May 19, 2020 by Carol Britton Meyer
Amazon, the world’s largest online retailer, has it's eye on a 17-acre site in the South Hingham Industrial Park, where the company proposes to renovate an existing approximately 149,000-square-foot warehouse building and demolish another 41,203-square-foot structure at 100 Industrial Park Road to accommodate a package delivery station and additional parking.
During the planning board's first hearing about the proposed 24-hour operation, proponent Kevin Hixson of JEB Group, LLC, provided an overview. No mention of Amazon was made during the meeting, but Planning Board Chair William Ramsey confirmed to the Hingham Anchor that Amazon is proposing the "warehouse shipping operation."
The associated traffic study projects about 1,844 vehicle trips a day, including employees, delivery services providers, flex drivers, tractor trailer drivers delivering goods, visitors, independent contractors picking up packages, UPS, FedEx visits, etc. The purpose of this facility is to make local deliveries within a 60-minute radius.
"All these uses generate traffic. It will be a delicate dance [to achieve a balance] with [all] the arrivals and departures," said Jeffrey Dirk of Vanasse & Associates who reviewed the plan for the town from a traffic perspective. "This project could reorient the way traffic travels along Derby Street" and how it might affect the recently reconfigured traffic light system.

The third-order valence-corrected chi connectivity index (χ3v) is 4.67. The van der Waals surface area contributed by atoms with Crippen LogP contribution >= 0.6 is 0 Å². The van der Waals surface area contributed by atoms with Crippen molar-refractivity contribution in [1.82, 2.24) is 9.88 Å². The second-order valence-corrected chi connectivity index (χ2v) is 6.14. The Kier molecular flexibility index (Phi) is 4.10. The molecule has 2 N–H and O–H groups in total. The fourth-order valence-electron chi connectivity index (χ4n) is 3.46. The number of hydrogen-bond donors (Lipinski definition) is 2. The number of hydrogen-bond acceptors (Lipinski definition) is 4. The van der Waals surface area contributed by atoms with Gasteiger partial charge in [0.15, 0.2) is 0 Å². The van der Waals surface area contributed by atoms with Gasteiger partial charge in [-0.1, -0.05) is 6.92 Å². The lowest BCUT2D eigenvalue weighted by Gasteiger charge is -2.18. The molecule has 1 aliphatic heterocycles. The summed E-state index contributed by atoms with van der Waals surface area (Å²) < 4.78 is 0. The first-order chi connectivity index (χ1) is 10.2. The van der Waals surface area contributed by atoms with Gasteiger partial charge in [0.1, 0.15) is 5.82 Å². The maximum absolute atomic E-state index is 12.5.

"This is a new use to the area and there need to be checks and balances," Dirk further stated.
At a minimum, he said, "the study area should be expanded to include the Derby Street/Old Derby Street intersection, given that the traffic signals within the Route 3/Derby Street interchange are coordinated with the traffic signal at the Derby Street/Old Derby Street intersection, and the proximity of the Old Derby Street intersection to the Route 3 northbound ramps."
Planning Board Member Gary Tondorf-Dick asked if there were plans to keep Amazon delivery vehicles out of nearby residential neighborhoods.
It would be difficult to enforce such a measure, Dirk said. "They will go wherever they are making deliveries -- including through residential neighborhoods if the driver is making a delivery on that or a neighboring road. The drivers will be looking for the most efficient route to their destination."
At the same time, Dirk acknowledged the "hot spots" for traffic in the area. "We've [already] heard concerns about [past and current] cut-through traffic on Whiting, Cushing, and Gardner Streets," he said.